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Wlga Warning On Council Deficits

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http://news.bbc.co.uk/1/hi/wales/10335563.stm

Councils in Wales could be facing deficits of hundreds of millions of pounds within four years, a councils' body has predicted.

The Welsh Local Government Association (WLGA) issued the warning ahead of its annual conference on Thursday.

The figures, calculated by Deloitte and the WLGA, show large councils could be £120m in the red, with smaller ones holding £30m deficits.

The local government minister said his door "would be open" to councils.

Carl Sargeant AM acknowledged how difficult financial pressures were likely to prove for councils, and said his door would be open to authorities facing problems.

However, he added that councils must live within their means.

Mr Sargeant said his "over-riding priority" was that the quality of services should not suffer whatever he depth of the crisis in the public finances.

Speaking ahead of the conference in Llandudno, which he will address, he added: "We have to face up to a double whammy, a combination of greater demand for services from citizens coupled with less resources with which to provide those services.

The wonderful problem of deficit.

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Can a UK council go bankrupt or can it always expect a government bailout?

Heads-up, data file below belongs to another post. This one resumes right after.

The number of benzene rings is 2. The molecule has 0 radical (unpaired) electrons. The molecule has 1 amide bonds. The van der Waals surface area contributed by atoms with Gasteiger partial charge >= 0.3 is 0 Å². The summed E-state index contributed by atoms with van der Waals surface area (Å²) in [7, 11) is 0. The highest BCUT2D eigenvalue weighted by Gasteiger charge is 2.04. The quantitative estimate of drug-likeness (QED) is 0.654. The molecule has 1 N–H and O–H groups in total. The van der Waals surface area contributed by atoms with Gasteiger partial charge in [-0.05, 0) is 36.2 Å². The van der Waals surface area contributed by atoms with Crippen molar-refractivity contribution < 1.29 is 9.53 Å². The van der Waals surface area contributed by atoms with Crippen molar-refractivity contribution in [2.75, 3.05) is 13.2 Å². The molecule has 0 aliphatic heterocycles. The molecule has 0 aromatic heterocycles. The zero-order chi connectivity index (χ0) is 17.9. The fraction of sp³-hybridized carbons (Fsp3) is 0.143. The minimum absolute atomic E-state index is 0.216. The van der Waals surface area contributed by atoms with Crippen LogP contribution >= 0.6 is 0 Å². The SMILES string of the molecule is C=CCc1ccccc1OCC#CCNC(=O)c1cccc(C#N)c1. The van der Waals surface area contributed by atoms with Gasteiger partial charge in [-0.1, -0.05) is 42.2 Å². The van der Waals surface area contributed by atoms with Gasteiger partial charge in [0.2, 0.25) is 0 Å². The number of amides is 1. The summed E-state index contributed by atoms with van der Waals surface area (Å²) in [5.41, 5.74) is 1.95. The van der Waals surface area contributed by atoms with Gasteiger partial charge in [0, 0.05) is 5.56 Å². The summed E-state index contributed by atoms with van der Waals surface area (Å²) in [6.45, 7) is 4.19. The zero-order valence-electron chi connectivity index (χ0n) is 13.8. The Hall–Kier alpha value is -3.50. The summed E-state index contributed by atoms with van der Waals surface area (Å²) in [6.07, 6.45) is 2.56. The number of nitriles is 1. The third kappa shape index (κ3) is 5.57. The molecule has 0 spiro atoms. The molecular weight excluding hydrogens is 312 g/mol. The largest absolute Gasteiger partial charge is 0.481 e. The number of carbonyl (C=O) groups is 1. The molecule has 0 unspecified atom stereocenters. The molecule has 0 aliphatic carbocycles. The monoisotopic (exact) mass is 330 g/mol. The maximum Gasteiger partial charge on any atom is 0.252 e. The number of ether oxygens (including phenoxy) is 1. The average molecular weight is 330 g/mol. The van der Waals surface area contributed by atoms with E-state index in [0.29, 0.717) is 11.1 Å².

It can go bankrupt. Some definitely will in the coming 2-3 years because they will not manage cuts properly and may be legally unable to just put up Council tax beyond a certain amount, depending on policy.

It is just like dieting. First you ate too much and got fat. Then to correct it you are told to eat even less than your correct weight would need. Since you are used to gorging, the change will be painful.

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Is it so hard for councils to have a spreadsheet with two columns: Expenditure and Receipts?

If one is greater than the other, then do something about it.

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It can go bankrupt. Some definitely will in the coming 2-3 years because they will not manage cuts properly and may be legally unable to just put up Council tax beyond a certain amount, depending on policy.

Are retired council worker pensions paid on a pay-as-you-go basis (and liable to be reduced if council goes bankrupt) or does the council pay a lump sum to an annuity provider to sort it?

I suspect it's the former so are ex-council pensioners are at risk of having their pensions reduced. (My mum has one).

One of the main theme in Mish's US blogs are the unaffordable public sector pensions and the only way to get out of it is for a state to go broke, seems to have parallels with the councils here.

VMR.

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  • 140 Brexit, House prices and Summer 2020

    1. 1. Including the effects Brexit, where do you think average UK house prices will be relative to now in June 2020?


      • down 5% +
      • down 2.5%
      • Even
      • up 2.5%
      • up 5%



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